Friday, March 05, 2010
Kudos to the Royal College of Psychiatrists across the pond for taking on the thorny issue of media and body image in a powerful way.
The U.K. group just issued a statement admonishing the media for their damaging portrayal of eating disorders. That's good, and it goes along with similar statements made recently by several U. S. groups. Raising awareness on both sides of the pond--excellent work.
The RCC's gone a step further, though, calling for a "new editorial code" that would end the promotion of the unattainable thin ideal in the media. This is a bold step, and I'm going to be following developments closely on this subject.
The RCC identified three main areas of concern (and I'm quoting here from its press release, as you can no doubt tell from the Anglicized spelling):
Visual imagery: Preteen or underweight models are used by the media and advertising companies to promote a thin body ideal, and airbrushing and digital enhancement is widely used to portray physical perfection that is unattainable in real life.
Unbalanced articles : Many magazine articles give advice on dieting without giving information about the long-term effectiveness of diets and the dangers of extreme dieting. ‘Body critical’ articles also target celebrities for being overweight, underweight or physically imperfect, which normalises body criticism and can make people dissatisfied with their own bodies.
Inaccurate portrayal of eating disorders: Many articles ‘glamorise’ weight loss and portray eating disorders as mild disorders or personal weaknesses, rather than serious mental illnesses requiring specialist treatment.
I'm expecting cries of First Amendment foul on this side of the pond. It raises an interesting dilemma for me, as both a magazine journalist (and professor of magazine journalism) and an eating disorders advocate. Is censorship ever a good idea? How about self-censorship, which I think is what the British shrinks are suggesting?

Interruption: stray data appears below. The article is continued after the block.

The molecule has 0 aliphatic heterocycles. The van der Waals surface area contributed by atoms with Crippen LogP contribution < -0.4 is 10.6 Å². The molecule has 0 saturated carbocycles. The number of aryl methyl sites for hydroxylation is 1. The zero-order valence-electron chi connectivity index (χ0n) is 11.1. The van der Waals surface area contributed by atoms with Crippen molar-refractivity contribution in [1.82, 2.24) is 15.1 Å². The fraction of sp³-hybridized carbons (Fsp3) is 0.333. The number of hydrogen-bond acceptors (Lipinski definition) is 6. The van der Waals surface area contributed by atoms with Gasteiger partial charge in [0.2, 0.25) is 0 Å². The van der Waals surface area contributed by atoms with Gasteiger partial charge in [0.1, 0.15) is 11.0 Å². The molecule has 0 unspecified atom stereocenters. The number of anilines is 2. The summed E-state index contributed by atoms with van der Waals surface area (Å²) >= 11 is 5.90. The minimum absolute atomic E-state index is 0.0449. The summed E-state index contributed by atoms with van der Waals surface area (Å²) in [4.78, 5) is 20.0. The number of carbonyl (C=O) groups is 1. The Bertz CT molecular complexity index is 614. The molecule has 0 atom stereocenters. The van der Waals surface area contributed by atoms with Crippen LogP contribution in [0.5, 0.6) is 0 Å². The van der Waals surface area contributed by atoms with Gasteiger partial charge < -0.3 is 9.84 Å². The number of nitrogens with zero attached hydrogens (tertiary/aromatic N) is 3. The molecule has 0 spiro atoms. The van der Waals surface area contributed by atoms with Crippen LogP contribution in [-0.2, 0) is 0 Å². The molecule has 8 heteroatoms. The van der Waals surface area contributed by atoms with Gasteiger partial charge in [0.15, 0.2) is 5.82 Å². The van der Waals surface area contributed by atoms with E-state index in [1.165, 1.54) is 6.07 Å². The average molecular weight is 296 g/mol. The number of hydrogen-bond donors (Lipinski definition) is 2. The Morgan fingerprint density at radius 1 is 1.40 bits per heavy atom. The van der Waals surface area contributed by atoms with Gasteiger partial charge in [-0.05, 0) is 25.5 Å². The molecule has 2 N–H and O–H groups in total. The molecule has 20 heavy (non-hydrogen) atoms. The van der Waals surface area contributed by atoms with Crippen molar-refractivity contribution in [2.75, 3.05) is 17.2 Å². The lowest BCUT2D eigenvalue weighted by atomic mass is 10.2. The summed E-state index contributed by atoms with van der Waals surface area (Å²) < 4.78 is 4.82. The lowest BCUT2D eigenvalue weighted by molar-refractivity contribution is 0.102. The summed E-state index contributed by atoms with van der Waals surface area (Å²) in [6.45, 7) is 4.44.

My journalism colleagues will no doubt want to throw me off the island for saying this, but I'm all for some kind of self-censorship in this case. No journalistic standards will be violated if, for instance, magazines ran images of beautiful 20-year-old American models instead of emaciated Russian preteens with preternaturally pouty lips. In fact, I could argue that in the best possible tradition of journalism, magazines have a responsibility to tell both sides of the story: Instead of blaring the trumpets of weight loss at any cost, how about stories that encourage women to accept and love themselves as they are? I'm not even gonna mention the kind of cognitive dissonance that comes from Photoshopping the hell out of Kelly Clarkson on the cover and then running a feature quoting her as saying she loves her body the way it is and doesn't feel the need to diet herself into oblivion. I'm not even going to mention the magazine that did this (cough, rhymes with elf).
When I pitched a story on self-acceptance and body image recently to a magazine that shall not be named (cough, rhymes with wealth), I was told by my editor, rather sadly, that it would never fly.
Maybe when pigs grow wings.
**Thanks to one of my students, Courtney Egleston, for posting this story originally on the Newhouse magazine feed.